Red Dirt Jesus

Ray McManus

Publication Date: Spring 2011
60 Pages
ISBN13:  978-1-934851-32-6
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Red Dirt Jesus is a triptych of harsh landscapes where a man reflects on what he has gained, what he is offering, and what he must lose. It begins with the relationship between father and son that delicately hinges on the tension between hills and ditches, between past and fiction, between throat and gut. Later the speaker is alone, trying on several narrative personas in order to chisel out an understanding of who he is as he moves away from the delicate and airborne. His story is one of dirt, dust, spit, and bone, and he finds solace in grit, knowing that things can only get worse if he lets them. In the end, McManus articulates the understated victory of giving in rather than giving up. As the speaker finds the distant acceptance of stone and rot, he realizes that the body breaks but the spirit doesn’t.

hunthspace=10About the Author, Ray McManus

Ray McManus is the author of two poetry collections: Driving through the country before you are born (winner of the South Carolina First Book Prize, University of South Carolina Press), and Left Behind (a winner of the South Carolina Poetry Initiative Chapbook Prize, Stepping Stones Press). His poetry has appeared in many journals such as Nimrod, The Los Angeles Review, The Asheville Poetry Review, Borderlands, and The Arkansas Review. Ray is an Assistant Professor of English in the Division of Arts and Letters at USC Sumter, where he teaches creative writing, Irish literature, and rhetoric and composition.


“ Here is, in the poetry of Ray McManus, an unabashed sense of place, a fully realized belief in the poetic possibilities in the rural South Carolina landscape which, in his hands, eschews the cliché of country quaintness, for a twenty-first century toughness of existence—declining farms, disillusionment, and spiritual disquiet. Yet, curiously, McManus’ vision is tempered by his complete belief in the healing of poetry, the grace of language and the manner in which this art can achieve a sublime transformation of the human experience. These are, simply put, striking poems of formal accomplishment and affirming musicality. ”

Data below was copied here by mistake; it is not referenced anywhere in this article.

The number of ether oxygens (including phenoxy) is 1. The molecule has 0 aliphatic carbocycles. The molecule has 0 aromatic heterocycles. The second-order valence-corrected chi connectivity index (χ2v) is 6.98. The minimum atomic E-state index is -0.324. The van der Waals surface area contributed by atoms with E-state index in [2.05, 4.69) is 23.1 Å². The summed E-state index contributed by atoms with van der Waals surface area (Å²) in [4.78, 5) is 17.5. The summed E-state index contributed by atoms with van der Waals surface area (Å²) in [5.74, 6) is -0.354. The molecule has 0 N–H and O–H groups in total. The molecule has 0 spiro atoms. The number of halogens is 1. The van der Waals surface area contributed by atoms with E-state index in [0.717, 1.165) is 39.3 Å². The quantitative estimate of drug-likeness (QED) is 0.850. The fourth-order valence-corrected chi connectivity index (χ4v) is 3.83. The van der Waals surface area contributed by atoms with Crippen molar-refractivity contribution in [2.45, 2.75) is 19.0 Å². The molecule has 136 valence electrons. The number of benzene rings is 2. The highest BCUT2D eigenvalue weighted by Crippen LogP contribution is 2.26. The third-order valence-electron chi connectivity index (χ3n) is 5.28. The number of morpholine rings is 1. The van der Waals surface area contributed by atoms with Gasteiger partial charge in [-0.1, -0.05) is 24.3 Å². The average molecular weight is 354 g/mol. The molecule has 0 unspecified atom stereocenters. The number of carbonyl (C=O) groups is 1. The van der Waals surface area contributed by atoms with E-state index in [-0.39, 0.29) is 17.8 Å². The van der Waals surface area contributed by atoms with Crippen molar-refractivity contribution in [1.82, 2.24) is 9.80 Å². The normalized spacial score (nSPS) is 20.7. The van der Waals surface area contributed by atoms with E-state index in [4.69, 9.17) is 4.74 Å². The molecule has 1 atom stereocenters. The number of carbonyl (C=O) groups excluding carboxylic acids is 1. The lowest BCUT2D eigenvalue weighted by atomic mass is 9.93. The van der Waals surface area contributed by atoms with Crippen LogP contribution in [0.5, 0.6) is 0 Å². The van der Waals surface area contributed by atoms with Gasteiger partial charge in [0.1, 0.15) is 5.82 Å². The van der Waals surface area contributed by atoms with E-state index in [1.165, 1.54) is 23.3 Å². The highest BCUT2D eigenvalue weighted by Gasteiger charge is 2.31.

— Kwame Dawes, author of most recently Back of Mount Peace and Wheels

“ A unique American voice enters poetry here, emerging from monkey grass and moon, from the ditch between father (or Father) and son (or Son). It is crisp, laconic, parodic, mysterious. It blesses the diesel and the mud-flap sinner. Maybe it is Tom Sawyer's dark sexy side. Speaking of the cycles of life and death, it says “Before the end,/ everything is fiction.” It says, “Buzzards gotta eat too,/ same as a worm.” And it also promises that “everything unwilling/ to change will die, everything/ that changes dies only a little.”
— Alicia Ostriker, author of The Book of Seventy and No Heaven

“ Ray McManus is a son of the red clay country and he gives us that country vividly with all its hard work, pain, loss, and sharp-edged humor. These are truth-telling poems that remind us to pay attention: “to the crow on the fencepost. the fly on the ceiling; to sit on a porch and talk to the dead in lick the sky that falls on your lip...” Like the sons who learn to “hold their scythes steady,” Ray McManus observes the world with a steady eye. ”
— Ellen Bass, author of Mules of Love and The Human Line


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Sept24The Poets’ Follies Reading Series, sponsored by Marick Press and The Oakland University Writing Center, will feature the poetry of David Young, Todd Swift and Jason Storms at 6:30PM. The reading will be followed by a question and answer session.
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